I’ve met many endurance athletes with similar stories. Many people are surprised that a sport that is often held up as the picture of health has so many stories that begin with “Back when I was an addict…” While doing research for my new book, Running Outside the Comfort Zone, I did a 24-hour ultramarathon starting on New Year’s Eve. I was surprised to meet so many people like me – recovering addicts and alcoholics who found refuge in sport on a champagne-soaked holiday. Then again, I suppose it shouldn’t have been such a shock – almost weekly, I hear from a reader who is exactly as I once was, scared and confused about the little voice in their head that wonders if maybe their drinking might be getting out of control.
And those people are exactly why I’m writing this. Because our sport is one that is held up as the picture of health, we can sometimes feel the pressure to fit the ideal. In a sport where people confess, with great sincerity, that their biggest vice is a single square of dark chocolate after dinner, it rarely seems appropriate to share that we struggle with far worse. But trust us – we’re out there, letting you suck our wheels on the group ride and lining up alongside you at the starting lines.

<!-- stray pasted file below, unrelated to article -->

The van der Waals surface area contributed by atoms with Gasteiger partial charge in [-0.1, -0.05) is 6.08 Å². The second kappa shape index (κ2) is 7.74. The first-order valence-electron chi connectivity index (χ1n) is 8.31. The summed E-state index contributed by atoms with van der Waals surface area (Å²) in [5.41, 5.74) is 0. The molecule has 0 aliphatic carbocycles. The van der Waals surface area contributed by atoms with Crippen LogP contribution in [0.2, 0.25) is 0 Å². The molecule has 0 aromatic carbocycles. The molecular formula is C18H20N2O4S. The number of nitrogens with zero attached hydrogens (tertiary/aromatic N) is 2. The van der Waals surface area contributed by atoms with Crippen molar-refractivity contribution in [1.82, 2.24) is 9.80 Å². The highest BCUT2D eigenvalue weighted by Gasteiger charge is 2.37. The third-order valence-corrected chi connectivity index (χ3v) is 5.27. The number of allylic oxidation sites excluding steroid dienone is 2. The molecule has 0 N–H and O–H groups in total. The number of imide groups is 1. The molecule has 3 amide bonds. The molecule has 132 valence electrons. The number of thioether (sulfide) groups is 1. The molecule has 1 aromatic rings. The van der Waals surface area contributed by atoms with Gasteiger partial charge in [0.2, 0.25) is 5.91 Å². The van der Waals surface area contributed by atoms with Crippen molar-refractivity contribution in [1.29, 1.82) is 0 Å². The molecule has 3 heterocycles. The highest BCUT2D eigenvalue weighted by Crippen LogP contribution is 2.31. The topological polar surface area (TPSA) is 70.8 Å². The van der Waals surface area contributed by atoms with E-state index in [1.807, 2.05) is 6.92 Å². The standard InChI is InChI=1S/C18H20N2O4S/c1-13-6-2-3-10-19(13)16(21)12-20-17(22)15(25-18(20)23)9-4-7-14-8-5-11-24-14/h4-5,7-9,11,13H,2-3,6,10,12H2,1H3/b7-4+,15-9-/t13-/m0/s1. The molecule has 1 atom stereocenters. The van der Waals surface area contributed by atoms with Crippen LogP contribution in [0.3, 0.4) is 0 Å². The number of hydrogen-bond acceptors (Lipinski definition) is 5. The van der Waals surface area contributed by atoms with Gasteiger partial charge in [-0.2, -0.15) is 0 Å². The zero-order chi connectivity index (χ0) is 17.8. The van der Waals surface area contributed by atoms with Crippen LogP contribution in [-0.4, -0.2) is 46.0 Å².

The road to recovery is different for every person, but I do believe what gives endurance athletes an edge is also an advantage in sobriety: We’re stubborn as hell. The part of the brain that pushes to the finish line of a race is also the same part that can take the recovery adage of “one day at a time” as a dare. The starting pistol is the alarm clock and the finish line is falling asleep with another day of sobriety in the bag. I suppose it isn’t as glamorous as the finish line of a marathon or Ironman triathlon, with thumping dance music and a mass of humanity cheering us on. There is no finisher’s medal when we make it to the end, and no one really finds it all that impressive when you brag about making it through the weekend (or a wedding, or a particularly loud cage fight with the Not-Enoughs) without grabbing the bottle. But we’ll be damned if this race doesn’t require us to dig just as deep to make it to the end.
You see that? That’s grit, man.